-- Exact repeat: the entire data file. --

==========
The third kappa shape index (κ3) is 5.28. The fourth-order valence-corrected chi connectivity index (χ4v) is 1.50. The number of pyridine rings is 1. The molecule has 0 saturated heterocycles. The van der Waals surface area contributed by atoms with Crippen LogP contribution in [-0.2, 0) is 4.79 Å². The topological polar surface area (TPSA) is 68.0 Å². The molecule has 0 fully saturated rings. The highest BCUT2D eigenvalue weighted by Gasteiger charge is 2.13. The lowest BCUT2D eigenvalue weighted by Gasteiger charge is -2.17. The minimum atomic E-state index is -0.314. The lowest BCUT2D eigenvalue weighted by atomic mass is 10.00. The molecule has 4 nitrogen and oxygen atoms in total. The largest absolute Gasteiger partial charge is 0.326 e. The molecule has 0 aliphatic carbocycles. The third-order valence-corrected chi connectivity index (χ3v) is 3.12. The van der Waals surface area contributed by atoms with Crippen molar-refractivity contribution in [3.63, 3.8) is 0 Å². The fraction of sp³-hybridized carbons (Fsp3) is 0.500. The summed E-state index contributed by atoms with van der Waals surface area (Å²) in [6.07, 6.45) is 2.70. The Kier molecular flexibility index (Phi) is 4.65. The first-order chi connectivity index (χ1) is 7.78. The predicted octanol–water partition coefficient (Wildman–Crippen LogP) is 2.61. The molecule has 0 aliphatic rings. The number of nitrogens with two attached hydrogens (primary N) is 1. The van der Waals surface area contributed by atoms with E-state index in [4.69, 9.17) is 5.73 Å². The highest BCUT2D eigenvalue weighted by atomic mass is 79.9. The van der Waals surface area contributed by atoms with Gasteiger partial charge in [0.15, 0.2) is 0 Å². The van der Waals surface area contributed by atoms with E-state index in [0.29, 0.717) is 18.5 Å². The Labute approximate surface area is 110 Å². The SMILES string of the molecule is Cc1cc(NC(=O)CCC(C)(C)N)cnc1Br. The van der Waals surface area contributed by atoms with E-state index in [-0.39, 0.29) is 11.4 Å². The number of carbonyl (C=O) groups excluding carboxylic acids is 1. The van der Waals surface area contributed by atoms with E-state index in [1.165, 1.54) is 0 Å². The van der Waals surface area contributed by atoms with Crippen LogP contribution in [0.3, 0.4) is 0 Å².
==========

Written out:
The third kappa shape index (κ3) is 5.28. The fourth-order valence-corrected chi connectivity index (χ4v) is 1.50. The number of pyridine rings is 1. The molecule has 0 saturated heterocycles. The van der Waals surface area contributed by atoms with Crippen LogP contribution in [-0.2, 0) is 4.79 Å². The topological polar surface area (TPSA) is 68.0 Å². The molecule has 0 fully saturated rings. The highest BCUT2D eigenvalue weighted by Gasteiger charge is 2.13. The lowest BCUT2D eigenvalue weighted by Gasteiger charge is -2.17. The minimum atomic E-state index is -0.314. The lowest BCUT2D eigenvalue weighted by atomic mass is 10.00. The molecule has 4 nitrogen and oxygen atoms in total. The largest absolute Gasteiger partial charge is 0.326 e. The molecule has 0 aliphatic carbocycles. The third-order valence-corrected chi connectivity index (χ3v) is 3.12. The van der Waals surface area contributed by atoms with Crippen molar-refractivity contribution in [3.63, 3.8) is 0 Å². The fraction of sp³-hybridized carbons (Fsp3) is 0.500. The summed E-state index contributed by atoms with van der Waals surface area (Å²) in [6.07, 6.45) is 2.70. The Kier molecular flexibility index (Phi) is 4.65. The first-order chi connectivity index (χ1) is 7.78. The predicted octanol–water partition coefficient (Wildman–Crippen LogP) is 2.61. The molecule has 0 aliphatic rings. The number of nitrogens with two attached hydrogens (primary N) is 1. The van der Waals surface area contributed by atoms with E-state index in [4.69, 9.17) is 5.73 Å². The highest BCUT2D eigenvalue weighted by atomic mass is 79.9. The van der Waals surface area contributed by atoms with Gasteiger partial charge in [0.15, 0.2) is 0 Å². The van der Waals surface area contributed by atoms with E-state index in [0.29, 0.717) is 18.5 Å². The Labute approximate surface area is 110 Å². The SMILES string of the molecule is Cc1cc(NC(=O)CCC(C)(C)N)cnc1Br. The van der Waals surface area contributed by atoms with E-state index in [-0.39, 0.29) is 11.4 Å². The number of carbonyl (C=O) groups excluding carboxylic acids is 1. The van der Waals surface area contributed by atoms with E-state index in [1.165, 1.54) is 0 Å². The van der Waals surface area contributed by atoms with Crippen LogP contribution in [0.3, 0.4) is 0 Å².